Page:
Now that increasing numbers of people are stuck at home and sheltering in place, I figured I’d do a little series. Every weekday for the duration of this intense period, I’ll post a short definition of some term in/related to aesthetics and philosophy of art. Let’s see how this goes! See them all here.
Terms of Art #41:
Definition: Disinterest = lack of interest. Okay but so… what is interest in this sense?
Well, first off, this is a technical term from 18th century Prussian philosopher Immanuel Kant. And it fits into his aesthetic theory, but has been taken up in a variety of ways by art theorists and critics since.
For him, “interest” means something pretty specific, but it’s close to what we now mean by “personal interest”. You have interest in a piece of art or nature or whatever when you have some desire that its existence (or non-existence) satisfies.
That’s really abstract. Example time!
Here are some things you might say if you have interest in an aesthetic object:
- “Murakami is all the rage now. Buying this piece would be a great investment!”
- *looks at artist* “WHAT?? That jerk still owes me fifty bucks! And cheated on my best friend! I just want to take a knife to this painting.”
- “OMG! The dog sculpture in the park looks just my childhood pupper!!! They can’t take it away!”
- “Of course I love the flowers in my backyard. They bring in bees, and that’s great for the vegetable garden.”
- “I AM SO THIRSTY AND NOTHING HAS EVER TASTED BETTER THAN THIS GATORADE”
See? In all these cases, you want the object to exist (or to not exist!). Here are some things you might say if you don’t have interest (you are “disinterested”) in the object:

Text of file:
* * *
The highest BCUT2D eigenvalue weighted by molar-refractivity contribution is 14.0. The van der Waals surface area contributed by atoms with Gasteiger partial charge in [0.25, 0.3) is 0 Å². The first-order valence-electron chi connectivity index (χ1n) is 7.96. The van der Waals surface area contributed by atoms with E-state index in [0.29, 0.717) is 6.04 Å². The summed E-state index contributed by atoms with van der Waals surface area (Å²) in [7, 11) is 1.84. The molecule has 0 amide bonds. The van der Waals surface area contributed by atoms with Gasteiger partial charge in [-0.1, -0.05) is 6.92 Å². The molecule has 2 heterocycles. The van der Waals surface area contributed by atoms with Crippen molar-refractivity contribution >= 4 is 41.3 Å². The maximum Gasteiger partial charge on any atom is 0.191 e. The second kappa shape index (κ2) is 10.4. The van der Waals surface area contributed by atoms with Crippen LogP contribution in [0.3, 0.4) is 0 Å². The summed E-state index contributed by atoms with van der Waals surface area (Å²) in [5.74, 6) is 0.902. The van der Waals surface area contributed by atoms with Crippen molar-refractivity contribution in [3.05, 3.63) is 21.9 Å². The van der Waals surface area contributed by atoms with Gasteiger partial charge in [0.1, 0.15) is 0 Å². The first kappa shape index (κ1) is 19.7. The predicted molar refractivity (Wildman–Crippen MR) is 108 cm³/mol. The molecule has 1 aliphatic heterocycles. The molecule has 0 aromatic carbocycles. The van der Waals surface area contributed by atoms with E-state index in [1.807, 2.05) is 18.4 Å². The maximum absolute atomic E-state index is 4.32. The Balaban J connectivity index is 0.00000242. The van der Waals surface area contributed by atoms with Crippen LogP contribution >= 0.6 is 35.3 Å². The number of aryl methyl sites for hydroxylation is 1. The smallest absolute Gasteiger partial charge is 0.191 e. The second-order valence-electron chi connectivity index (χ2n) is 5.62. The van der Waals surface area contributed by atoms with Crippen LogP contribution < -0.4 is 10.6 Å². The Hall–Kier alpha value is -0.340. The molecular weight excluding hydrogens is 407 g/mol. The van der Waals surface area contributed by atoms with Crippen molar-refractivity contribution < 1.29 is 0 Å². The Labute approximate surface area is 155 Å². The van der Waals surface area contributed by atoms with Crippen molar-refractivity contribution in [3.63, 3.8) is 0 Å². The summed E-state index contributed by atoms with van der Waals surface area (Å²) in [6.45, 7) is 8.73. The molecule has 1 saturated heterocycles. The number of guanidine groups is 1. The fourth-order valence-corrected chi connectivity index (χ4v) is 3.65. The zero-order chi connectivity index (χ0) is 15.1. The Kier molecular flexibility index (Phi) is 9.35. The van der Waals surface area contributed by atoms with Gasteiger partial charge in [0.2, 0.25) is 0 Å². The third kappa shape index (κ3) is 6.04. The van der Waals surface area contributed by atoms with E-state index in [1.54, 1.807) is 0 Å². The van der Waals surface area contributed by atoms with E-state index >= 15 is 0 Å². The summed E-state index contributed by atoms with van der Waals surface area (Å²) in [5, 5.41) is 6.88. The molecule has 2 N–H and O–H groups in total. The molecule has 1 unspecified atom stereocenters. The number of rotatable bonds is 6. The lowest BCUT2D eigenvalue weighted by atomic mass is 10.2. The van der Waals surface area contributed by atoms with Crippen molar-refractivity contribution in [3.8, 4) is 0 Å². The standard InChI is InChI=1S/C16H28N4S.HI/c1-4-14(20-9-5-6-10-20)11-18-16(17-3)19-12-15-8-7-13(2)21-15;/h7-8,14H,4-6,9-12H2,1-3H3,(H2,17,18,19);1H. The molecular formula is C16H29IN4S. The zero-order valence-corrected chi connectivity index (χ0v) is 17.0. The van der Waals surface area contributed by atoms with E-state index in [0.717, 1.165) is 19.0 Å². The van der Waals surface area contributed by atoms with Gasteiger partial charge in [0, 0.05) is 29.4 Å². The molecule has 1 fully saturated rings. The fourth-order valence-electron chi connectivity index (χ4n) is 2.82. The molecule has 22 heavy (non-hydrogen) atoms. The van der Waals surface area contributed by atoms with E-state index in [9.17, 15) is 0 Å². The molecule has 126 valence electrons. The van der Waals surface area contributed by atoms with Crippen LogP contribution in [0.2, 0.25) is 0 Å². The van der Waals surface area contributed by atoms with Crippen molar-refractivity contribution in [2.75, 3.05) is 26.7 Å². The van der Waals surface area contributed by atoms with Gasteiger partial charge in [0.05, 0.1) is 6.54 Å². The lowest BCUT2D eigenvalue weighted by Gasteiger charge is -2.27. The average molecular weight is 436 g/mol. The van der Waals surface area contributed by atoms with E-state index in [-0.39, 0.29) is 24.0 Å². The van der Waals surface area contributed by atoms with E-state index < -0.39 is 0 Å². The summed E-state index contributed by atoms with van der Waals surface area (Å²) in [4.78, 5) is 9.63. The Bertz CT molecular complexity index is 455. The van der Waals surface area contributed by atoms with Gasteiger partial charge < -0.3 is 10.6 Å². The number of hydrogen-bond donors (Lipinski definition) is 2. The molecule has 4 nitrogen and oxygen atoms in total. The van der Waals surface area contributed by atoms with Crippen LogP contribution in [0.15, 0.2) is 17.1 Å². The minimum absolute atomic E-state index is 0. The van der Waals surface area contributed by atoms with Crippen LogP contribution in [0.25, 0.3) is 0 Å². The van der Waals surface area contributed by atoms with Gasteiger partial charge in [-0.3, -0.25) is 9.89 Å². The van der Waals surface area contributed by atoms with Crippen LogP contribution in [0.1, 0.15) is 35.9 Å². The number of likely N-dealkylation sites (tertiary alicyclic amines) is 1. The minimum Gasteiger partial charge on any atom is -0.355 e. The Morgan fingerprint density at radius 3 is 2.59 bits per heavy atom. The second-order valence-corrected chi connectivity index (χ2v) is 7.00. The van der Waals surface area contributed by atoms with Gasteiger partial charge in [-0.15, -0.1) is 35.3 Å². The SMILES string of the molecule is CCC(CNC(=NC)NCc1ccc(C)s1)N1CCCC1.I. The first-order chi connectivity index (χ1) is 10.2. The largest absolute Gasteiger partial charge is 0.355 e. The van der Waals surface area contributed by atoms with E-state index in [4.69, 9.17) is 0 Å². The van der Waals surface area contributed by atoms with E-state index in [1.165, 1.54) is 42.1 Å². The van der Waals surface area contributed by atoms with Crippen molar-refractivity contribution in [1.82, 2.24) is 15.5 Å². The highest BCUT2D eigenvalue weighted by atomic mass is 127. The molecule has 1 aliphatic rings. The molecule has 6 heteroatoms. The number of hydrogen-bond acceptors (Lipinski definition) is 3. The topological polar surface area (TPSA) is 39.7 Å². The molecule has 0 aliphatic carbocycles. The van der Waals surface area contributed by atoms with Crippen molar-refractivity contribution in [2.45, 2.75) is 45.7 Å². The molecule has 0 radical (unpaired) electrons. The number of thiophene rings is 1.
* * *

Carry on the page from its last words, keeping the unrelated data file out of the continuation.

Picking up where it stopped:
- “The color palette on this Murakami piece is just incredible.”
- “The expression on the face of this bust is really striking.”
- “Look at how the rose petals spread out in an orderly yet slightly disorderly way. It’s so lovely!”
- “You know, now that I’m not in the heat of the moment, I think Gatorade actually tastes a little weird.”
Okay you probably get the idea. Why care? Well, Kant thinks that personal interest gets in the way of experiencing what is universal in art. If you’re blinded by your investment portfolio or your personal relationship with the artist, then you won’t be able to see the art for what it is.
disinterested pleasure – Kant thinks that beautiful things produce disinterested pleasure in viewers (hearers, readers, whatever)
Not to be confused with:
interesting – NOT the same as interest. If something is interesting, that just means you find it engaging or stimulating or whatever. Look at the examples above of disinterest. All of those are compatible with finding the object interesting.